When the COVID-19 pandemic hit, federal agencies knew they had to prioritize cybersecurity as employees shifted to telework. The Cybersecurity and Infrastructure Security Agency worked quickly to ensure federal agencies had the tools and guidance they needed to keep their data safe.
Sine the pandemic highlighted different needs across organizations, agencies learned to pick and choose which cyber tools and approaches best fit their mission.
“Modern computing environments are a hybrid state at all times,” CISA Chief Technology Officer Brian Gattoni said during an AFCEA Tech Summit fireside chat last week. “It doesn't help us to talk about managing risk by just removing a capability unless it’s a stark threat, you have to manage yourself through the risk of evolution. VPNs may provide unique access and are also ways to protect yourself while you move to something a little more secure. There's no immediate advanced solution that's going to solve everybody's problems.”
The Food and Drug Administration addressed cybersecurity strategy right away because the agency knew the significant part it would in the pandemic response and knew it needed to be secure.
“We knew pretty early on that cybersecurity was going to be a significant concern going into this,” said FDA CTO Vid Desai during the fireside chat with Gattoni. “Not on just the teleworking side, but we were going to do some work that was going to play a critical role in dealing with the pandemic.”
The FDA elevated its cybersecurity posture, he said, “and we've remained there since then, letting people know this is the time where we really need to remain guarded. All the things you'd typically expect the nefarious folks to do started happening. It was good for us to be proactive in the stance we took.”
The Department of Health and Human Services beefed up its cyber operations at the beginning of the pandemic for the same reasons.
“We have to protect all the HHS data from [Centers of Disease Control and Prevention] to [the National Institutes of Health] and FDA,” said HHS CISO Janet Vogel in a subsequent panel on network security. “We also have to reach out and help others who may not be as cyber savvy or have problems in delivering health care.”
Vogel said her agency's cybersecurity push meant becoming more comfortable with a higher degree of risk.
“In cybersecurity, we rushed to the issue,” she said. “Guess who is accepting risk now? It's a cybersecurity community — it's us. Usually we're so risk averse, but some of the things we've had to do due to COVID, we're accepting risk and moving forward faster than ever.”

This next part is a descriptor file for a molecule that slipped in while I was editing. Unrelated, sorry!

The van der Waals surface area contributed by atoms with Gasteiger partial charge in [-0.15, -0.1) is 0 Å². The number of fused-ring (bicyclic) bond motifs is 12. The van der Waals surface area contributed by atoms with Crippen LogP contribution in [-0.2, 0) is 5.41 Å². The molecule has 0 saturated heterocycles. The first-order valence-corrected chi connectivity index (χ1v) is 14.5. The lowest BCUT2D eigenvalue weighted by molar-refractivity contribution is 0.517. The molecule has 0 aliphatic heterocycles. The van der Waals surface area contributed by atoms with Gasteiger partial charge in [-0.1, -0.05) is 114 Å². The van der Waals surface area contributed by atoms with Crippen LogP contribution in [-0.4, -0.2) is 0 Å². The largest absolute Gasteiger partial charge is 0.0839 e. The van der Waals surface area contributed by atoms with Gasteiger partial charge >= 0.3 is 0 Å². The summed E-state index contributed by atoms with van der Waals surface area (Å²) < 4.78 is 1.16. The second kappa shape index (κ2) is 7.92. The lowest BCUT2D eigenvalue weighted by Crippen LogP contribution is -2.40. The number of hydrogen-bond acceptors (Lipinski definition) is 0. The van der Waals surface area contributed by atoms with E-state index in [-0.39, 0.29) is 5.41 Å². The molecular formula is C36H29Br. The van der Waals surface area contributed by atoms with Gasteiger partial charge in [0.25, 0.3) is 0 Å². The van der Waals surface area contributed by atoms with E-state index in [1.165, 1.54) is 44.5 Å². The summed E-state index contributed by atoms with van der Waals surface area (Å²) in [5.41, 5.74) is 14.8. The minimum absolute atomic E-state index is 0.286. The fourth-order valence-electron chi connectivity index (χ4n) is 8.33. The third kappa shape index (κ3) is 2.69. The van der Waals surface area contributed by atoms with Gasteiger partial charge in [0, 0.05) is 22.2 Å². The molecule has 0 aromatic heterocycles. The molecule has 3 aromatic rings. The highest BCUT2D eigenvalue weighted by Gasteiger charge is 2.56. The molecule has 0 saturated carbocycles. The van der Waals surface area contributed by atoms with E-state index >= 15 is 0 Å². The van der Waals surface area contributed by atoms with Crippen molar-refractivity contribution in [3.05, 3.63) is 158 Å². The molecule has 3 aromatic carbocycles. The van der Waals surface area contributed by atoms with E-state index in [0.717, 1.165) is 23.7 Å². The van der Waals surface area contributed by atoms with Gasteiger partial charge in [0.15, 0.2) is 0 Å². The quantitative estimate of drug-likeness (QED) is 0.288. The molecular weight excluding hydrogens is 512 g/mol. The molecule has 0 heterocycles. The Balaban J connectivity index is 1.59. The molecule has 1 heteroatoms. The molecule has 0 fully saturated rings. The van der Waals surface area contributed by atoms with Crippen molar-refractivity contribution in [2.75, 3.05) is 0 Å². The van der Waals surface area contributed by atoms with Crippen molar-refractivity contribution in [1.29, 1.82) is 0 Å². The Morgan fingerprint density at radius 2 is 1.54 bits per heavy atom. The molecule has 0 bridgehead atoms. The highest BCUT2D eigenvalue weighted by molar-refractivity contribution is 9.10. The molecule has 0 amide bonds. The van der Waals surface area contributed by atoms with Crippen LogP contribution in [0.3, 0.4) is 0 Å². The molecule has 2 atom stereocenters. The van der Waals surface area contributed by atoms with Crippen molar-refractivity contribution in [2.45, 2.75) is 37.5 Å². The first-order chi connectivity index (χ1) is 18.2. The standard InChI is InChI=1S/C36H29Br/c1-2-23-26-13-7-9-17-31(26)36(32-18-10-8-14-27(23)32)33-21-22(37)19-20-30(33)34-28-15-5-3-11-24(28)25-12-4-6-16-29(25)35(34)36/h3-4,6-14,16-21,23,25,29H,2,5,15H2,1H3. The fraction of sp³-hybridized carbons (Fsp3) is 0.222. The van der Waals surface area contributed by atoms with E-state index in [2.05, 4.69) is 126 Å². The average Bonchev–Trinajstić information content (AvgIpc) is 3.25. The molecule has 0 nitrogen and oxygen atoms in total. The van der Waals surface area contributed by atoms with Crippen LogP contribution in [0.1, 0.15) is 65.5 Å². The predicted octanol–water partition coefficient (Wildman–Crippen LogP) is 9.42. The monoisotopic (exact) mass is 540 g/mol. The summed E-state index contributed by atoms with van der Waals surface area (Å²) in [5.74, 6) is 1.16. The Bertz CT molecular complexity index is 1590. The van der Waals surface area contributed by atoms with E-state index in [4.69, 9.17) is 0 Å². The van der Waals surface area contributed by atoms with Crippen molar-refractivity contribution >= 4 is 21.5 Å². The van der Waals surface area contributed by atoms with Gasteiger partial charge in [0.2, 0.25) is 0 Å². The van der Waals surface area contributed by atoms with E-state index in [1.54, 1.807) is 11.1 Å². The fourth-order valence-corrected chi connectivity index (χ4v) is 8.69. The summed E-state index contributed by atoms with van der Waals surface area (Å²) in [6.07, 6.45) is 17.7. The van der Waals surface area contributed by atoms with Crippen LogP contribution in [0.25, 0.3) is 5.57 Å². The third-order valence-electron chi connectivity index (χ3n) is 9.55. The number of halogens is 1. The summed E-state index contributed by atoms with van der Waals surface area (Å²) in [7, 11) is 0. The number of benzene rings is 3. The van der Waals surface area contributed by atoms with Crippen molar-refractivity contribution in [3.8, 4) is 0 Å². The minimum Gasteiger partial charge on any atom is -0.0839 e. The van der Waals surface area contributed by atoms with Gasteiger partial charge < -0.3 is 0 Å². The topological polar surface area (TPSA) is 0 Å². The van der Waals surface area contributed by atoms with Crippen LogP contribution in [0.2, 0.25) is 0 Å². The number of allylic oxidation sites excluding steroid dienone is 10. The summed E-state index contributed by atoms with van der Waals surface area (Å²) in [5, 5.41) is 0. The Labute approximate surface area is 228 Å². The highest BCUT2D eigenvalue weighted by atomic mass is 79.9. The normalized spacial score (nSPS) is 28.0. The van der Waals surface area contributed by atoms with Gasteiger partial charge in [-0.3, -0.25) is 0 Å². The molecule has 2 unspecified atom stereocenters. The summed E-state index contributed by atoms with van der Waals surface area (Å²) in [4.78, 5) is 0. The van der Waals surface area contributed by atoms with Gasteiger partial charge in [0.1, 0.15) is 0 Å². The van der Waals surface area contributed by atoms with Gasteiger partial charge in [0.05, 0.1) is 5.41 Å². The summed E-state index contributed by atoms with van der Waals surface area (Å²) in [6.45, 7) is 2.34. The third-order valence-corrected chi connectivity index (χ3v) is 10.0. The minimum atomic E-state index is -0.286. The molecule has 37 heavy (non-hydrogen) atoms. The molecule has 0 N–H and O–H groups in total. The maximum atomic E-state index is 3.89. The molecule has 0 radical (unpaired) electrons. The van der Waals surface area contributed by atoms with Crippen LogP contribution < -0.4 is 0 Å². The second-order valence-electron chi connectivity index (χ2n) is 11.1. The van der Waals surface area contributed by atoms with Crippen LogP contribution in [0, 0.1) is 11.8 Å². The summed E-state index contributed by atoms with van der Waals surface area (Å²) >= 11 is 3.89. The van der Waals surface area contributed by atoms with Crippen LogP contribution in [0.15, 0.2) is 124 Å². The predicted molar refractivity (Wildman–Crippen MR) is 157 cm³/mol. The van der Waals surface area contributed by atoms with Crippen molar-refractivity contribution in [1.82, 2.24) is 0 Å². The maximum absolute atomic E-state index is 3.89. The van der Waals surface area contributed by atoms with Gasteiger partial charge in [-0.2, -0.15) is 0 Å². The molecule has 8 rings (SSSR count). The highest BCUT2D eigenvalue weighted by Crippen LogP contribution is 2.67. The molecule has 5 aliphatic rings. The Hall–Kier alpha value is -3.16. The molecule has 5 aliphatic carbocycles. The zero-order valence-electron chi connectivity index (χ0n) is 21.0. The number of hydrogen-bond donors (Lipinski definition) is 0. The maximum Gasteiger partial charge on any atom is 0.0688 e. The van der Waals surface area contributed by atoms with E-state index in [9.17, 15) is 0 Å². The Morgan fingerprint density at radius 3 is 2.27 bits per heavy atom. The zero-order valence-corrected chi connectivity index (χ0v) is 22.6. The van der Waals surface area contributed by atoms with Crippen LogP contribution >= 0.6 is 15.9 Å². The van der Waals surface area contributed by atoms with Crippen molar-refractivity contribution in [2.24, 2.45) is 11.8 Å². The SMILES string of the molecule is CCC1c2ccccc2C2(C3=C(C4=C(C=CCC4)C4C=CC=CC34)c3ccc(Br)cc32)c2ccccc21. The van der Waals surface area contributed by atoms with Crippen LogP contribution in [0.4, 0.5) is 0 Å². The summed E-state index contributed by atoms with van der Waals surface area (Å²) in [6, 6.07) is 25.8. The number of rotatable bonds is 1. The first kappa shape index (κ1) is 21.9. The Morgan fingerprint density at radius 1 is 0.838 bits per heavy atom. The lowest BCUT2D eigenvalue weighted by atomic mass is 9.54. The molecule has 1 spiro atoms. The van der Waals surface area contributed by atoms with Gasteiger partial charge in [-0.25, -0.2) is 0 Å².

Some federal agencies, like U.S. Citizenship and Immigration Services, faced immediate funding challenges due to the nature of their operations. Because USCIS gleans much of its funding from interview and naturalization ceremony fees, the agency had to take a hard look at its operations and become tighter and leaner.
But instead of slashing cybersecurity budget and operations, USCIS CISO Shane Barney said the agency “didn’t touch” it.
“We still had to operate, the cybersecurity didn't go away,” he said at the event. “There were some new risks introduced that we have to handle. On the one hand, trying to grapple with the funding aspects and how to handle that, at the same time maintaining the operations of the agency. It became a really interesting balancing act.”
The pandemic prompted the FDA to explore new security measures, like zero trust.
“People are spread out in a very distributed manner and interacting with people and data in distributed locations,” FDA's Desai said. “The way we secure them is fundamentally changing. At the FDA, we've been doing a lot of thinking around zero trust principles. Those are the things that allow us to transform the legacy network to a new way to start thinking about the highly distributed world we live in.”
At HHS, data sharing with national security-minded agencies like the Department of Homeland Security and the Defense Department became a top priority.
“One of the big changes is silos where we would be focused only on intelligence or cyber or defense-type things. All that's broken down right now, we are all one team,” Vogel said. “That's making us much more successful. There's a generosity that we've seen that's been very heartening.”
Gattoni said federal agencies should hone in on cyber hygiene basics like patching, real-time monitoring, identity and asset management, and work with CISA to develop customized cybersecurity plans for specific agency needs. The last thing federal agencies — especially health agencies — should do is disregard cybersecurity despite the pandemic’s disruption.
“We have nation states out there right now trying to disrupt our success, and it's something we need to make sure we deny,” Gattoni said. “The stakes are high; success is mandatory here. We have to work hard to make all that data actionable in terms of insight and intelligence to our stakeholders.”